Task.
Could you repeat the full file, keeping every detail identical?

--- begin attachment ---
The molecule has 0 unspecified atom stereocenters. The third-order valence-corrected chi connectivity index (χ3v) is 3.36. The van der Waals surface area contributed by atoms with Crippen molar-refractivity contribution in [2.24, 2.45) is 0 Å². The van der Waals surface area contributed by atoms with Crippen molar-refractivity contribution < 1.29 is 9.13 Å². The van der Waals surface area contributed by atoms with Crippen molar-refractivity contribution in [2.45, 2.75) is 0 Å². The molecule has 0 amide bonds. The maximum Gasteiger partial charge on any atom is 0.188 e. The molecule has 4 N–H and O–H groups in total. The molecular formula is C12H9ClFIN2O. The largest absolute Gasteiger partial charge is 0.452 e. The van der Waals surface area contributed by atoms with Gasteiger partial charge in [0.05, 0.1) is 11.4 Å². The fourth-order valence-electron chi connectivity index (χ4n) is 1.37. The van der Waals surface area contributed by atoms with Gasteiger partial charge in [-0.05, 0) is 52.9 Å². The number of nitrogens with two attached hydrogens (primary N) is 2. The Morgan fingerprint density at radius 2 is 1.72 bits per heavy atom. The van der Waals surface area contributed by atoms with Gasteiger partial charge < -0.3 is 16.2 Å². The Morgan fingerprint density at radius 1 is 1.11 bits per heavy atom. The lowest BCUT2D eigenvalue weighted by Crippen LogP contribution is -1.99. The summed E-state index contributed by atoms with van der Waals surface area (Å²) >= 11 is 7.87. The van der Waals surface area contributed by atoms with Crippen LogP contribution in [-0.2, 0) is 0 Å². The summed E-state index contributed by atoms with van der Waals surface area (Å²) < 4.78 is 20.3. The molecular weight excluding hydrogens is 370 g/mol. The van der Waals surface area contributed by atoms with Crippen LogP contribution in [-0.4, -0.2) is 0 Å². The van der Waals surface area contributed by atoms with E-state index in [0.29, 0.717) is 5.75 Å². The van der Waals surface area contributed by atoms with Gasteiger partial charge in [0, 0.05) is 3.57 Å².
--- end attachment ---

The molecule has 0 unspecified atom stereocenters. The third-order valence-corrected chi connectivity index (χ3v) is 3.36. The van der Waals surface area contributed by atoms with Crippen molar-refractivity contribution in [2.24, 2.45) is 0 Å². The van der Waals surface area contributed by atoms with Crippen molar-refractivity contribution < 1.29 is 9.13 Å². The van der Waals surface area contributed by atoms with Crippen molar-refractivity contribution in [2.45, 2.75) is 0 Å². The molecule has 0 amide bonds. The maximum Gasteiger partial charge on any atom is 0.188 e. The molecule has 4 N–H and O–H groups in total. The molecular formula is C12H9ClFIN2O. The largest absolute Gasteiger partial charge is 0.452 e. The van der Waals surface area contributed by atoms with Gasteiger partial charge in [0.05, 0.1) is 11.4 Å². The fourth-order valence-electron chi connectivity index (χ4n) is 1.37. The van der Waals surface area contributed by atoms with Gasteiger partial charge in [-0.05, 0) is 52.9 Å². The number of nitrogens with two attached hydrogens (primary N) is 2. The Morgan fingerprint density at radius 2 is 1.72 bits per heavy atom. The van der Waals surface area contributed by atoms with Gasteiger partial charge < -0.3 is 16.2 Å². The Morgan fingerprint density at radius 1 is 1.11 bits per heavy atom. The lowest BCUT2D eigenvalue weighted by Crippen LogP contribution is -1.99. The summed E-state index contributed by atoms with van der Waals surface area (Å²) >= 11 is 7.87. The van der Waals surface area contributed by atoms with Crippen LogP contribution in [-0.2, 0) is 0 Å². The summed E-state index contributed by atoms with van der Waals surface area (Å²) < 4.78 is 20.3. The molecular weight excluding hydrogens is 370 g/mol. The van der Waals surface area contributed by atoms with Crippen LogP contribution in [-0.4, -0.2) is 0 Å². The van der Waals surface area contributed by atoms with E-state index in [0.29, 0.717) is 5.75 Å². The van der Waals surface area contributed by atoms with Gasteiger partial charge in [0, 0.05) is 3.57 Å².